J

Jock: (Brit.)
Scotsman, soldier from Scottish regiment

K

kangaroos loose in the top paddock:
woolly thinking, silly in the head

kinoath:
you have my fuckin’ oath

L

larrikin:
frivolous, noisy, sometimes irresponsible young man

leg-pull: (Brit.)
practical joke or playful lie

M

mate:
friend, buddy; but if addressed to a stranger, it can be deliberately patronizing

mob:
organization, relations, tribe (Aborig.), group of people or animals

my oath:
abbr. of “You have my oath”; see “kinoath” for impolite form

N

NCO:
noncommissioned officer

no worries:
Leave it to me, it’s a “piece of cake” = “No drama, mate”

no-hoper:
loser

noises off: (Brit.)
theatrical reference to sounds offstage

not cricket: (Brit.)
unsporting, unfair, or dishonorable

not the full quid:
see “kangaroos loose”

O

ocker:
a crude Australian (implies Philistine)

outback:
arid inland area, often semi-desert

P

penny has dropped, the: (Brit.)
moment of realization or connection (like pressing Button A in old British telephone boxes)

pig’s arse:
nonsense, blarney, something unworthy

pillion:
passenger seat on motorcycle

pillock: (Brit.)
stupid person, fr. (archaic) pillicock = penis

piss off:
go away (can be either indicative or imperative)

plonk:
cheap wine, vin ordinaire

pom or pommy:
an English person (sometimes derogatory); also, pommy bastard

poofter: (ocker usage)
orig. homosexual, now pretentious/effete

pukka: (fr. Hindi)
classy, proper, authentic

pull the other one; it’s got bells on: (Brit.)
I don’t believe you (see “leg-pull”)

pulling (someone’s) leg: (Brit.)
see “leg-pull”

put the boot in:
punish a victim or compound an injury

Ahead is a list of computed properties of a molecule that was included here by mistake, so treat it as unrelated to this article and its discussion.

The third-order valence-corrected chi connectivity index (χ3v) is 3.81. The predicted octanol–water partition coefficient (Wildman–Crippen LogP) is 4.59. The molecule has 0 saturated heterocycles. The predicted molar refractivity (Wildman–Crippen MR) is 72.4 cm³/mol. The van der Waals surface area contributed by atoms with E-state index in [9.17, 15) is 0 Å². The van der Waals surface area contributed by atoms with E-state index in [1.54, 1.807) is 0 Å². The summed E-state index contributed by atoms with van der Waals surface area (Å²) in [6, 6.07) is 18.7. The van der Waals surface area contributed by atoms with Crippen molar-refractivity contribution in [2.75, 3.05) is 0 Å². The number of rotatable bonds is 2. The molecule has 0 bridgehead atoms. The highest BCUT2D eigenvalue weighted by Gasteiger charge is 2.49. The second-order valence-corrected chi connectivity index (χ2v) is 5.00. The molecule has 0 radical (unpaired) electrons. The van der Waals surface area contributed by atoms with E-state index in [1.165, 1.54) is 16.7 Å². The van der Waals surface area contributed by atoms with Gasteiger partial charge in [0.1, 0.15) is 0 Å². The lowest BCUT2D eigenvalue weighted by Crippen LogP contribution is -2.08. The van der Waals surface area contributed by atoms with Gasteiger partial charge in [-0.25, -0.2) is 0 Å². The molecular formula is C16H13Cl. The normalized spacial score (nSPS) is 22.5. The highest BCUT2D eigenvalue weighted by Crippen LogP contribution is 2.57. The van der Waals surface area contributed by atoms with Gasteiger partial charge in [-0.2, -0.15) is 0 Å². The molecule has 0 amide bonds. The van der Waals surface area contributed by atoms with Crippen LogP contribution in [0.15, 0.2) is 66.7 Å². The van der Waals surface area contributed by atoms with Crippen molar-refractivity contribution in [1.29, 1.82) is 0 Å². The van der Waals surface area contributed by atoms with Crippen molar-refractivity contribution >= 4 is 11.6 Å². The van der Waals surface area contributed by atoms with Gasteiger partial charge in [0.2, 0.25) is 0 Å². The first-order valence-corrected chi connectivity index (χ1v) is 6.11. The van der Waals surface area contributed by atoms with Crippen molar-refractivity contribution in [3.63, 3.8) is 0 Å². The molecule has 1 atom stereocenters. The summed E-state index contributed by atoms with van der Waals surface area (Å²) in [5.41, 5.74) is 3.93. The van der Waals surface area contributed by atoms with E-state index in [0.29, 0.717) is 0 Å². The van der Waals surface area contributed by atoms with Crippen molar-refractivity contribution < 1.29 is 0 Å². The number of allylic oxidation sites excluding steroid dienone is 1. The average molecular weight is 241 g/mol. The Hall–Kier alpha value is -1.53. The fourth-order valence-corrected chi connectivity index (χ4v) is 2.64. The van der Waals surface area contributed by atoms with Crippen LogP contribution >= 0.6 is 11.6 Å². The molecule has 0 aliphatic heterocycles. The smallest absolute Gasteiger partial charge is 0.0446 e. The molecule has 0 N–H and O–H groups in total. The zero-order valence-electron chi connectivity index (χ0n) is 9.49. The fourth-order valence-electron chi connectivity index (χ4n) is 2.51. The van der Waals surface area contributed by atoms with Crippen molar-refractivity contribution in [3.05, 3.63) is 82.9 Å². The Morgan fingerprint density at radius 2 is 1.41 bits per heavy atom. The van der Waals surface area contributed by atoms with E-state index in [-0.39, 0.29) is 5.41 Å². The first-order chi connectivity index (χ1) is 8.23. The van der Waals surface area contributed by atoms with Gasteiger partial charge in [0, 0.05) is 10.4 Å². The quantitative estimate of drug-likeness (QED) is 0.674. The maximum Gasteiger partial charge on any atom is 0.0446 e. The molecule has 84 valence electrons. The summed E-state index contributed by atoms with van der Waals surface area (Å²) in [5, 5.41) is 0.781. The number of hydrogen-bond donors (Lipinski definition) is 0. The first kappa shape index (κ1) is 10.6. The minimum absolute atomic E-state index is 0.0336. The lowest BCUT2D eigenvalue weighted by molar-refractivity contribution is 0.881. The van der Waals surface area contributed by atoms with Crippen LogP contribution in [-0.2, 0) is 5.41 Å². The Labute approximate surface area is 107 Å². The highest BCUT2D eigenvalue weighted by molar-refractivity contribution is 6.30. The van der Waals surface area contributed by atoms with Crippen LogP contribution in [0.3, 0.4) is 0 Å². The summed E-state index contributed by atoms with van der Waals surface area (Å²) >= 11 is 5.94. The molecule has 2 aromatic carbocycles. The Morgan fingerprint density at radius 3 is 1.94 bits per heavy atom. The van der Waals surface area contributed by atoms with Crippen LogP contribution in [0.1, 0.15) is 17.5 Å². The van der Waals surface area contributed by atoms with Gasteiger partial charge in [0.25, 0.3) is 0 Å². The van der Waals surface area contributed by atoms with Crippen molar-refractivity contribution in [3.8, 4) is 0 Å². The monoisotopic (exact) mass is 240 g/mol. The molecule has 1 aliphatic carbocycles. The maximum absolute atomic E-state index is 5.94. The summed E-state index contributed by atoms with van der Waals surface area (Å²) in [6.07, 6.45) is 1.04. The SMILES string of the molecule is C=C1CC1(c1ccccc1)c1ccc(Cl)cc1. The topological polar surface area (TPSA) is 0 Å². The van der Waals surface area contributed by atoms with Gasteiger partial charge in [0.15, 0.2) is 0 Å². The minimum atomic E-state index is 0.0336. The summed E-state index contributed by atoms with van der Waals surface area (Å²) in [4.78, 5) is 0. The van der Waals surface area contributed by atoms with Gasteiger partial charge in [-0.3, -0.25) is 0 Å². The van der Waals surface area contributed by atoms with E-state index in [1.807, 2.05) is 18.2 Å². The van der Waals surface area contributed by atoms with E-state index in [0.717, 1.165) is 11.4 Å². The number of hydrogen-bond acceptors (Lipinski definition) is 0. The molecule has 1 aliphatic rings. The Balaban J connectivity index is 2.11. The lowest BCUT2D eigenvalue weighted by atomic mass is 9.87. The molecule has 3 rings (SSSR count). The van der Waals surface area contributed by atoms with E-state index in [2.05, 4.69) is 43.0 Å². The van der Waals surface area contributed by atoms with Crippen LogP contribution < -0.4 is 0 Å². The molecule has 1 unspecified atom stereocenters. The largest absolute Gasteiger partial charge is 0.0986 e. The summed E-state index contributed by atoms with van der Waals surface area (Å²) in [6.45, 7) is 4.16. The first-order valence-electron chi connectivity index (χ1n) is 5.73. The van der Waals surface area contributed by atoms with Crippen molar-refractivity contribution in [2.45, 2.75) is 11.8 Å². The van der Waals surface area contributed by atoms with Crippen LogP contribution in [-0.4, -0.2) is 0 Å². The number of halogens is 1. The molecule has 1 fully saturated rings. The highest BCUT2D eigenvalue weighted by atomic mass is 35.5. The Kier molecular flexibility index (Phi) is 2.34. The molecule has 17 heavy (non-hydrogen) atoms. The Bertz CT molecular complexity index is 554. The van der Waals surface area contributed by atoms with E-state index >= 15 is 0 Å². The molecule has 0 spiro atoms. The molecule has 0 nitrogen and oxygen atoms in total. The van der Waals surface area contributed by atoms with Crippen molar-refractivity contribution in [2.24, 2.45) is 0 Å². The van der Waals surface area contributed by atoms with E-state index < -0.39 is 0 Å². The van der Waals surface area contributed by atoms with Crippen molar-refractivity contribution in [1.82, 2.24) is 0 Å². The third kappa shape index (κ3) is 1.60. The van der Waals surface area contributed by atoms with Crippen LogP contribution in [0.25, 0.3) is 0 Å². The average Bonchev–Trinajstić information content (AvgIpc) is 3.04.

R

R.O.: (Brit.)
retired officer, a ‘retread’ if re-employed by military

ratbag:
person who causes trouble (sometimes political), irritating person

raw prawn:
disingenuous person (e.g. Don’t come the raw prawn with me.)

ripper:
tremendous, great

roo:
kangaroo

root:
to copulate, or act of copulation (usage as for “screw”), (see entry for “wombat”)

ropeable:
furious

rough red:
a workaday red wine

Royal Dorset Regiment: (fict.)
like the Somerset Light Infantry, a county regiment with men traditionally enlisted locally

S

sauce:
alcoholic drinks, booze

scrub: (esp. in Queensland)
rainforest, as opposed to dry bush

secateurs: (fr. French)
pair of pruning clippers

sheila:
a dinki die Australian woman or girl (see “dinki die”)

singlet:
A-shirt, tank top, occasionally known as a “wife-beater”

skerrick:
a small amount

sleekit: (Scottish)
smooth, sly, or cunning

spitting chips:
apoplectic with fury

spunky:
physically attractive

sticky-beak:
one who is too curious about other people’s business, same as (Brit.) “nosy parker”

strewth:
oath, emphasizing a point (from “God’s truth”)

stubby:
small beer bottle

swag:
sleeping roll or bundle originally carried by a “swagman” (see “swagman”)

swagman (also swaggie):
swag-carrying itinerant worker (historical equivalent to American “hobo”)

T

timber-getter:
lumberjack

toff: (Brit.)
upper-class person

troppo: (person)
affected by too much time in the tropics

turps:
alcoholic drinks (illogically from “turpentine”)

togs: swimsuit, bathers

true blue:
truly Australian, loyal to traditional Australian values

U

ulu: (fr. Behasa Malay)
jungle

ute:
pickup truck

V

veggo:
vegetarian

view-halloo: (Brit.)
foxhunter’s call on sighting of fox breaking from cover

W

War House, the: (Brit.)
nickname for the Whitehall premises of the Ministry of Defense (MOD), formerly the War Office

wet, the: summer season of monsoon and cyclonic rainfall

whingeing:
complaining peevishly

wombat:
large, pudgy, nonbouncing marsupial much loved by Australians; also less affectionate term for man who “eats roots and leaves”